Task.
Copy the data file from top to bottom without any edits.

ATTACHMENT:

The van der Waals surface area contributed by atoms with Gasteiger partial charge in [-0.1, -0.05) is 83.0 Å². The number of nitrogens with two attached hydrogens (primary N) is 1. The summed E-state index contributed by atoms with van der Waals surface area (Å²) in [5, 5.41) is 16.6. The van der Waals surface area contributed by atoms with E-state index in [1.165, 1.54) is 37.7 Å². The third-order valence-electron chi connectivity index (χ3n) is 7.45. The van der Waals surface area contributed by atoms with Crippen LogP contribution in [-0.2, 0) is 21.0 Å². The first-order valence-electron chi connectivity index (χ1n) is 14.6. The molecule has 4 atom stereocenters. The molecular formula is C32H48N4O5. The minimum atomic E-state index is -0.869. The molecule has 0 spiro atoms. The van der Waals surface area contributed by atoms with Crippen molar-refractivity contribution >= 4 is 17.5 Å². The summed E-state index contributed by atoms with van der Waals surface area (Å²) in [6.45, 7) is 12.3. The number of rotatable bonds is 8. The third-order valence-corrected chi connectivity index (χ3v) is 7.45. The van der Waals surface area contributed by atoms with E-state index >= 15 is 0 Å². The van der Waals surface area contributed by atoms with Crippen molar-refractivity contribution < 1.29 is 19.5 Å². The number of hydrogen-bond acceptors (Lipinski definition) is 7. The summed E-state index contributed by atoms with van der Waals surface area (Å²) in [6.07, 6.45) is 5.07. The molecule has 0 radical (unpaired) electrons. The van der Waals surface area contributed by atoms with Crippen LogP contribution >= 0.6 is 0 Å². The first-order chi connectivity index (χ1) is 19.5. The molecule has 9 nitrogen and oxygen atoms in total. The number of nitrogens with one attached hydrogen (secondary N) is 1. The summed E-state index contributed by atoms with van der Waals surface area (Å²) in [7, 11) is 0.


The van der Waals surface area contributed by atoms with Gasteiger partial charge in [-0.1, -0.05) is 83.0 Å². The number of nitrogens with two attached hydrogens (primary N) is 1. The summed E-state index contributed by atoms with van der Waals surface area (Å²) in [5, 5.41) is 16.6. The van der Waals surface area contributed by atoms with E-state index in [1.165, 1.54) is 37.7 Å². The third-order valence-electron chi connectivity index (χ3n) is 7.45. The van der Waals surface area contributed by atoms with Crippen LogP contribution in [-0.2, 0) is 21.0 Å². The first-order valence-electron chi connectivity index (χ1n) is 14.6. The molecule has 4 atom stereocenters. The molecular formula is C32H48N4O5. The minimum atomic E-state index is -0.869. The molecule has 0 spiro atoms. The van der Waals surface area contributed by atoms with Crippen molar-refractivity contribution >= 4 is 17.5 Å². The summed E-state index contributed by atoms with van der Waals surface area (Å²) in [6.45, 7) is 12.3. The number of rotatable bonds is 8. The third-order valence-corrected chi connectivity index (χ3v) is 7.45. The van der Waals surface area contributed by atoms with E-state index >= 15 is 0 Å². The van der Waals surface area contributed by atoms with Crippen molar-refractivity contribution < 1.29 is 19.5 Å². The number of hydrogen-bond acceptors (Lipinski definition) is 7. The summed E-state index contributed by atoms with van der Waals surface area (Å²) in [6.07, 6.45) is 5.07. The molecule has 0 radical (unpaired) electrons. The van der Waals surface area contributed by atoms with Crippen LogP contribution >= 0.6 is 0 Å². The first-order chi connectivity index (χ1) is 19.5. The molecule has 9 nitrogen and oxygen atoms in total. The number of nitrogens with one attached hydrogen (secondary N) is 1. The summed E-state index contributed by atoms with van der Waals surface area (Å²) in [7, 11) is 0.